NEW NORTHBOUND I-5 PUYALLUP
RIVER BRIDGE OPENS THIS FALL
Contractor crews building a new northbound Interstate 5 Puyallup River Bridge in Tacoma are preparing to enter the next phase of construction that will move ramp traffic onto the bridge.
Weather permitting, as early as the weekend of Oct. 20, a new 28th Street on-ramp to northbound I-5 will open to traffic. Drivers who use this on-ramp will cross the new Puyallup River Bridge prior to merging with mainline I-5 traffic.
In addition, drivers on northbound I-5 heading to the Port of Tacoma Road (exit 136B) and East 20th Street (exit 136A) will exit the mainline before the river and cross the new Puyallup River Bridge to reach the interchange. The new off-ramp is approximately a half mile south of the current exit. Crews will implement this change during the same weekend.
“We know there will be an adjustment for drivers exiting to the Port of Tacoma Road or East 20th Street, and we appreciate their patience during this transition,” said WSDOT Project Manager Brenden Clarke. “Opening the new bridge to ramp traffic marks a milestone for this project.”
Once the ramp traffic is on the new bridge, crews will begin building lanes to match the new alignment of northbound I-5 leading up to the new bridge. If weather cooperates, all northbound I-5 traffic could be using the new bridge as soon as spring 2018.
Visit the Tacomatraffic.com web page for updated HOV construction information. Real-time traveler information is available from the WSDOT app www.wsdot.wa.gov/Inform/mobile.htm and by following the WSDOT regional Twitter feed at https://twitter.com/wsdot_tacoma.
CITY SEEKS CONSULTANT TO
STUDY HILLTOP JOB OPPORTUNITIES
To connect Hilltop job seekers with anticipated opportunities in the region, including the Tacoma Link Extension project, the City of Tacoma seeks a consultant to do a detailed analysis of their specific needs.
“Investing in transit is an opportunity to equitably invest in the people who live in our city and specifically, the Hilltop, as we extend light rail to this historic neighborhood,” said Mayor Marilyn Strickland.
“According to a 2016 report commissioned by Tacoma Housing Authority, there are approximately 24,000 jobs in Hilltop, but only about 400 Hilltop residents work at these jobs,” said District 3 Council Member Keith Blocker. “The City of Tacoma is committed to ensuring that residents –and particularly those in Hilltop where there is clearly a compelling need – can enjoy the economic benefits that emerge from construction jobs in the area.”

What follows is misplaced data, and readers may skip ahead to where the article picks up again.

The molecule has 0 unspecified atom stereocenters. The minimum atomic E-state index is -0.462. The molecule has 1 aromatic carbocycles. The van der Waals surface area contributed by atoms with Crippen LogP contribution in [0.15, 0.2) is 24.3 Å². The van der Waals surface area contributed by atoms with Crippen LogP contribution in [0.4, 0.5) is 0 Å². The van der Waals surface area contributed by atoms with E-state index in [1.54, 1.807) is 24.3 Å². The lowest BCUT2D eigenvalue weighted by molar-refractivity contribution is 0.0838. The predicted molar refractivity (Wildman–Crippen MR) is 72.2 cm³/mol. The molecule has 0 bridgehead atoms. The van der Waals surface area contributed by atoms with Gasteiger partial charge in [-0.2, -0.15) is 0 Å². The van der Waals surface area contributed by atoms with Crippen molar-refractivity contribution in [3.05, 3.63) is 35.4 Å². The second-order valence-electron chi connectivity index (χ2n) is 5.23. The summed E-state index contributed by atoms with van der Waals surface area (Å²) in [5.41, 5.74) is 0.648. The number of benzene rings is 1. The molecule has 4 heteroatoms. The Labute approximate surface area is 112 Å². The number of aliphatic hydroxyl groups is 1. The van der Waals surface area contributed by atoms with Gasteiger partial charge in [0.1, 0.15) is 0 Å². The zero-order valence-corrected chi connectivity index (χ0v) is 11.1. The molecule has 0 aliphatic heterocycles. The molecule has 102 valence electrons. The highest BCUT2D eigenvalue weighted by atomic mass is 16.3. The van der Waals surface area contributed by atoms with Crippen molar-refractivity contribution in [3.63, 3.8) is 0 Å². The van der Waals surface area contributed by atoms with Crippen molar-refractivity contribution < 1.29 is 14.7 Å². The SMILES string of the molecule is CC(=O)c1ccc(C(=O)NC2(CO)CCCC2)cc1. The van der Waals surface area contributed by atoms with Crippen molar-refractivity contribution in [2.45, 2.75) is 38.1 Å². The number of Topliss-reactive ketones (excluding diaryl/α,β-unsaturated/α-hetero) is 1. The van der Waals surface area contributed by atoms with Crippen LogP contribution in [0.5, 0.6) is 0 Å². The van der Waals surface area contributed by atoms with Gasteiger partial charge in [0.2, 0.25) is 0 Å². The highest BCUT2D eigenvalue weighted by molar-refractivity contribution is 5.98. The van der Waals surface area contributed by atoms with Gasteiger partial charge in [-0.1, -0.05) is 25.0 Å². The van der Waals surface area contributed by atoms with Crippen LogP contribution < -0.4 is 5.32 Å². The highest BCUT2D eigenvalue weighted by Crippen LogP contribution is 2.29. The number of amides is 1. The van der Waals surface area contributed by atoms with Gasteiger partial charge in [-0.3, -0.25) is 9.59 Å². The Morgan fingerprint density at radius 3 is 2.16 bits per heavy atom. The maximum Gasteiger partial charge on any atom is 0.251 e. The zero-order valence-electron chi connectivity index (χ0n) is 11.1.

Working with input from the Hilltop Engagement Committee, Links to Opportunity Advisory Committee, and City staff, the selected consultant would provide insight into any employment barriers that Hilltop job seekers experience. Additionally, the selected consultant would design programs and services to engage and support Hilltop job seekers throughout their efforts to gain employment.
Questions on this request for proposals can be directed to Monica Ghosh at [email protected] or (253) 348-9694.
APPLICANTS SOUGHT FOR TACOMA ARTS COMMISSION
The Tacoma City Council is looking for applicants to fill the following positions on the Tacoma Arts Commission:
At-Large positions 1, 4, 5, and 6: Persons representative of acknowledged accomplishment or persons working outside of professional practice in the arts but who demonstrate a deep interest in, and appreciation of, cultural and artistic activities
Cross District Association/Community Council: A person representing the Cross District Association or Tacoma Neighborhood Council
Tacoma Public Education: A person working in the Tacoma public education community
The Commission consists of 15 volunteer members who are appointed by the Economic Development Committee and confirmed by the City Council to serve three-year terms. Members are Tacoma residents who are arts advocates and artists.
The Tacoma Arts Commission provides leadership in supporting and enhancing the arts for the benefit of the City and its residents. The primary responsibility of the Commission is to create policies to support the ongoing development of arts programs and projects in Tacoma. Its primary programs include the funding of artists and arts organizations to provide services for Tacoma residents, Tacoma Arts Month, and oversight of public art as part of the Municipal Art Program. The Commission’s functions are outlined in Chapter 1.28A and 1.28B of the Tacoma Municipal Code.